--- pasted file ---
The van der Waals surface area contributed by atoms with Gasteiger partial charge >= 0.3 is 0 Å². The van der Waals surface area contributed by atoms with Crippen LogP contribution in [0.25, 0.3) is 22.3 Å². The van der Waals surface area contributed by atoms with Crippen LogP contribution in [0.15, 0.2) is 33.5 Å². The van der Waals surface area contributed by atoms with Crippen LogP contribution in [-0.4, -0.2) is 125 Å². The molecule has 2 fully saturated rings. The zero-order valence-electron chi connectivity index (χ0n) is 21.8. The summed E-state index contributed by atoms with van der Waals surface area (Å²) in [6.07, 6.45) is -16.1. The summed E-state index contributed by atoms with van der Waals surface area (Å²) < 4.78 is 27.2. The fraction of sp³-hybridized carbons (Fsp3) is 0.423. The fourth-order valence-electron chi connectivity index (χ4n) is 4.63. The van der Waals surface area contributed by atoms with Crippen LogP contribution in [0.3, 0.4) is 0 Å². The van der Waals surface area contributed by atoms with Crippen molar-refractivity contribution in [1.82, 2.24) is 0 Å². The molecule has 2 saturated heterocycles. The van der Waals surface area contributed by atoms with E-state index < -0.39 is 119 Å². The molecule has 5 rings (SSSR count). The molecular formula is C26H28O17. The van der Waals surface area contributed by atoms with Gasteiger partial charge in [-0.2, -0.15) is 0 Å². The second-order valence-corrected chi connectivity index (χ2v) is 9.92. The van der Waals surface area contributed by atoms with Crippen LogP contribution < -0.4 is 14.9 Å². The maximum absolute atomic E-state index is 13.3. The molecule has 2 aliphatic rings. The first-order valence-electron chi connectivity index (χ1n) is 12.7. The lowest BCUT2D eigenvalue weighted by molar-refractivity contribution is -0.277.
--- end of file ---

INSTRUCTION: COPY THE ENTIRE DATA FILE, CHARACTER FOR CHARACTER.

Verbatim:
The van der Waals surface area contributed by atoms with Gasteiger partial charge >= 0.3 is 0 Å². The van der Waals surface area contributed by atoms with Crippen LogP contribution in [0.25, 0.3) is 22.3 Å². The van der Waals surface area contributed by atoms with Crippen LogP contribution in [0.15, 0.2) is 33.5 Å². The van der Waals surface area contributed by atoms with Crippen LogP contribution in [-0.4, -0.2) is 125 Å². The molecule has 2 fully saturated rings. The zero-order valence-electron chi connectivity index (χ0n) is 21.8. The summed E-state index contributed by atoms with van der Waals surface area (Å²) in [6.07, 6.45) is -16.1. The summed E-state index contributed by atoms with van der Waals surface area (Å²) < 4.78 is 27.2. The fraction of sp³-hybridized carbons (Fsp3) is 0.423. The fourth-order valence-electron chi connectivity index (χ4n) is 4.63. The van der Waals surface area contributed by atoms with Crippen LogP contribution in [0.3, 0.4) is 0 Å². The van der Waals surface area contributed by atoms with Crippen molar-refractivity contribution in [1.82, 2.24) is 0 Å². The molecule has 2 saturated heterocycles. The van der Waals surface area contributed by atoms with E-state index < -0.39 is 119 Å². The molecule has 5 rings (SSSR count). The molecular formula is C26H28O17. The van der Waals surface area contributed by atoms with Gasteiger partial charge in [-0.2, -0.15) is 0 Å². The second-order valence-corrected chi connectivity index (χ2v) is 9.92. The van der Waals surface area contributed by atoms with Crippen LogP contribution < -0.4 is 14.9 Å². The maximum absolute atomic E-state index is 13.3. The molecule has 2 aliphatic rings. The first-order valence-electron chi connectivity index (χ1n) is 12.7. The lowest BCUT2D eigenvalue weighted by molar-refractivity contribution is -0.277.